In Tlayacapan, old traditions are preserved, such as its pottery crafts or its festivities, among which the carnival stands out, but it could hardly be thought of as a conservative town. Rather, it would seem that he has incorporated the traditions into an updated future, constantly renewing them.

Tlayacapan shares many of its traditions with other towns settled in the same mountain range, such as Tepoztlán, or in the nearby valley, such as Yautepec, although each of them has given its own distinctive touch to its customs. Among these, the musical tradition stands out for its brilliance.



The Tlayacapan music band has a wide repertoire, in which several sectors can be distinguished. One of them is formed by marches, waltzes and songs, of regional or external origin, which are common to the repertoire of bands throughout the state of Morelos and are used for public hearings in squares or civic celebrations. Another sector is formed by the pieces that are incorporated into the religious tradition. In this two variants can be distinguished: one formed by hymns and praises generalized throughout the country for the accompaniment of processions and other ceremonies; the other is formed by funeral marches for the celebration of Holy Week, many of which are composed by the teacher and director of the band. This tradition was very common in Mexico in the last century, but today much of it has been lost, so its preservation in Tlayacapan can be considered remarkable. The third sector of the repertoire is made up of regional, almost local, genres that are used in secular celebrations characteristic of the area, especially the carnival festivities and the popular bullfights that take place on holidays. The present volume is dedicated to this last sector.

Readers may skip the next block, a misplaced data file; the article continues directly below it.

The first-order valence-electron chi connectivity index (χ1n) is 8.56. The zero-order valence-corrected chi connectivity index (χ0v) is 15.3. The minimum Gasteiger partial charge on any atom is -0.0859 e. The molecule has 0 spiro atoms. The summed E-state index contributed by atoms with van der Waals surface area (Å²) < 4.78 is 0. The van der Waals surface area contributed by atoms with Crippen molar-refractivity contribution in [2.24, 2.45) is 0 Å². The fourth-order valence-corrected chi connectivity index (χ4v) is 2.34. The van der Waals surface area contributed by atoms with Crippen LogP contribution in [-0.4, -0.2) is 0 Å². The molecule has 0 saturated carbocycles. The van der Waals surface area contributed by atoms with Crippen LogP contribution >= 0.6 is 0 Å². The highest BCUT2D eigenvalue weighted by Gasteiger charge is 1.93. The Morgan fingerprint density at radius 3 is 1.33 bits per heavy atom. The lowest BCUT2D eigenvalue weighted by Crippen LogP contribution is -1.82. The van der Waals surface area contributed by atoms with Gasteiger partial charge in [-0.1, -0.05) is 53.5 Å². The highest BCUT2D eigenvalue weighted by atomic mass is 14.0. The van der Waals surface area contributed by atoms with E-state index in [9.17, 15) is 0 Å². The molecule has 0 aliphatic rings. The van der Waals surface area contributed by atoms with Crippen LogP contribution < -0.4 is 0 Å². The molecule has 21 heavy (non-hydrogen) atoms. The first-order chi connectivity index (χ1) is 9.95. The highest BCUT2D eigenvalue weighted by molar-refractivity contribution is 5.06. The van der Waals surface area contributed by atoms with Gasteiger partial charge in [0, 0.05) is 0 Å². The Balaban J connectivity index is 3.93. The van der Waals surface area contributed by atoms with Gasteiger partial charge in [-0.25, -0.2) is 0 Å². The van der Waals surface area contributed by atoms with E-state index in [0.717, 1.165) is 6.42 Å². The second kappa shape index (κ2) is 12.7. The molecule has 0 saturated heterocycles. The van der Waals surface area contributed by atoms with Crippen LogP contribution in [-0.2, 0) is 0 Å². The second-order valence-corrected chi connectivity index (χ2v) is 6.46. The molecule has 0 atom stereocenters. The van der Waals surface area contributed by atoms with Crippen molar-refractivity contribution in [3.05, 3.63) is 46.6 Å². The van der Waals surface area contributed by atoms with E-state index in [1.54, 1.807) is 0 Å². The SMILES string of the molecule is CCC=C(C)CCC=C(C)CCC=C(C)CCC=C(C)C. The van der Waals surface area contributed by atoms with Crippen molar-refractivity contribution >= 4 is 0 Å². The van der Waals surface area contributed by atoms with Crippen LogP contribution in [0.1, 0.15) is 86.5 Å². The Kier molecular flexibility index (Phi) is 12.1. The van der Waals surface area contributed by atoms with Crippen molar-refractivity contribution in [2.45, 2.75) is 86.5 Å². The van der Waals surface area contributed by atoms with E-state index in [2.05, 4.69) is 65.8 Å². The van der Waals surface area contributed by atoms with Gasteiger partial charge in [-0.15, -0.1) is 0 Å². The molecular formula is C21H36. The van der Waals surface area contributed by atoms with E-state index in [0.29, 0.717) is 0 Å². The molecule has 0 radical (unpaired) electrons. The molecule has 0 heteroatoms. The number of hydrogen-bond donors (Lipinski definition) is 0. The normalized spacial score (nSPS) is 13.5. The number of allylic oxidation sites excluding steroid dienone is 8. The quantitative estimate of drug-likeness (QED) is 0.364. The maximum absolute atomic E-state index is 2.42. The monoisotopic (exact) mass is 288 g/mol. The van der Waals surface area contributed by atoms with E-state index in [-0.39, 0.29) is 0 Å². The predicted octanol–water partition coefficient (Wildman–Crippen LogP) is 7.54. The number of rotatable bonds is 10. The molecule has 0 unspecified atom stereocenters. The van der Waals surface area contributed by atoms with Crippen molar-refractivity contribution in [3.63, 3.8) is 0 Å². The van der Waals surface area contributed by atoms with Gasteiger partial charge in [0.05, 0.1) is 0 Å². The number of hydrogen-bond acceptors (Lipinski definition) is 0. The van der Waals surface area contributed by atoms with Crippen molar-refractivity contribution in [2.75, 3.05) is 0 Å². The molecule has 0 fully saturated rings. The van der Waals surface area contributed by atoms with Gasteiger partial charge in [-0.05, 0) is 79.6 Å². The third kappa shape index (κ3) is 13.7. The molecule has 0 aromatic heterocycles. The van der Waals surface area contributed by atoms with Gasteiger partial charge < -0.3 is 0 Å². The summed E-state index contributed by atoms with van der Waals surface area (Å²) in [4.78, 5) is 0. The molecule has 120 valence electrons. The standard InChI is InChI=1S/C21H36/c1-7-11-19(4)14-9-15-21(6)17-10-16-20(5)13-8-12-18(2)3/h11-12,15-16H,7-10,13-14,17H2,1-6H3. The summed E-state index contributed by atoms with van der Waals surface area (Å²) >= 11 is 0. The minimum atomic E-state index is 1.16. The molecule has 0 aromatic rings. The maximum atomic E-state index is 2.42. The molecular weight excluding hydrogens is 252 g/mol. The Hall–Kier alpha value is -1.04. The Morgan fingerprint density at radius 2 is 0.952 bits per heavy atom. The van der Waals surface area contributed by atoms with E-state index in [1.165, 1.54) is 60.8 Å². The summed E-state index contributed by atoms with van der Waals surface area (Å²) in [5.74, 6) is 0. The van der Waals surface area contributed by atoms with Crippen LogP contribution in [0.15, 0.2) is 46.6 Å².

The celebration of carnival in the region is characterized by the participation of groups of dancers called chinelos, who walk the streets of the towns receiving treats from the residents. At night, all the comparsas meet in the central square to dance long and happily.

Carnival troupes have been known throughout Mexico since ancient times and their favorite costumes are those of blacks and old men or huehues or huehuenches. It is said that the chinelos are derived from this last variety. Various oral traditions affirm that these originated in Tlayacapan, from where they spread to Tepoztlán, Yautepec and other towns in the state of Morelos and the state of Mexico.